Do you belong to any Fantasy Golf Leagues? I do. A couple of years back, just for fun, I decided to join four of them from PGA Tour Fantasy Golf. I have had moderate success (usually in the top 3rd of the standings) by following the same process until this weekend. Realizing that my current selection criteria was not working, I decided to deviate from the norm and try a different approach. Well, what a difference!
Last week, I decide not to pick any top-tier players and to select players with the better stats. I have found that by routinely picking the top players, I was disadvantaged during the pool. I realize that this is counter to logic, but that is the way it seems to work. So I picked top ranked players in stats, but not necessarily the top players in the world. This change produced the following results:
- PGA Tour Experts – 58th out of 15836
- Golf Digest – 22nd out of 6238
- Golf is Best – 2nd out of 1579
- PGA Tournament – 2nd out of 372
- The Grateful Golfer – 1 out of 1 (haha, no kidding. Come Join)
I am very happy with my results and for a while there I thought I was going to top at least two of the leagues. But this post is not about how well I am doing in the Fantasy Golf Leagues, it is more about making a change.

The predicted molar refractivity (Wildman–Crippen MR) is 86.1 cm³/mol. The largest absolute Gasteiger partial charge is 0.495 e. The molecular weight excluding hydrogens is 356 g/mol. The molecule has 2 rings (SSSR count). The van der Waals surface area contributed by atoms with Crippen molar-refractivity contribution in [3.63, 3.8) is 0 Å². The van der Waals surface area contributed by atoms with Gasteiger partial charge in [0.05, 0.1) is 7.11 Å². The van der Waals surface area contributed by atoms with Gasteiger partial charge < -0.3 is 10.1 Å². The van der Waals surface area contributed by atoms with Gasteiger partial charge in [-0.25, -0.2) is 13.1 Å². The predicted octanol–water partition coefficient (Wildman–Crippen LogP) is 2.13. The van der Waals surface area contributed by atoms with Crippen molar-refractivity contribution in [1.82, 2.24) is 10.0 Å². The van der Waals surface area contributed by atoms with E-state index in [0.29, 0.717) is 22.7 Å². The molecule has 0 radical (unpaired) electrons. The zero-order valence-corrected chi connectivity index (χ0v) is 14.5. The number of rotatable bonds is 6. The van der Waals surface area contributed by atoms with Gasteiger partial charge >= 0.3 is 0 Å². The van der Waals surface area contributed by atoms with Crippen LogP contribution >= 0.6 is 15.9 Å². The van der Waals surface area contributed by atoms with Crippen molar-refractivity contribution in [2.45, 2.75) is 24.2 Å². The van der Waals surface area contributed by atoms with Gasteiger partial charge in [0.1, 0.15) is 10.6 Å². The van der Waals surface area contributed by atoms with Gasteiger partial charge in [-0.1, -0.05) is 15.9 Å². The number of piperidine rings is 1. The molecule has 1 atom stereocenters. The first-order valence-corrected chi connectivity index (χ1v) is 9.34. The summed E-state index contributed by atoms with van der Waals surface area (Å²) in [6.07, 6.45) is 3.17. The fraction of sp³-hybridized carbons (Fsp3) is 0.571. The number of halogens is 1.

When is it time to make a change in your golf game. For years, I chipped the same way; course managed the same way; and putted the same way. My game had stagnated and I had finally had enough. So, I changed two of the three things mentioned above. I changed the way I chipped and course managed. It was there I felt I would make the greatest gains in my game. Low and behold, I was right!
I started using all my wedges and a few other irons to chip and I immediately felt success in my game. Additionally, I practiced pitching, chipping, bump and run and flopping the ball. All of which have a time and place around the green. It was a great decision and I do not regret it for a moment.
Changing my course management routine was a bit more challenging. I had many mental arguments and internal dilemmas, yet I knew it was the right thing to do, so I stuck with it. I started to set myself up for shots I knew I could hit and as a result, my scores started to lower, I stayed out of trouble more, and my confidence in my overall game improved. Now, I can tell you that I had several moments of doubt when making this change, however I am so glad that I did.
Change is an inevitable part of golf. If we want to improve, something has to change. It is difficult to do sometimes, but the usually the results are rewarding. In the big scheme of things, the most difficult step of change is making the decision. Once made, the rest is easy!
I am a grateful golfer! See you on the links!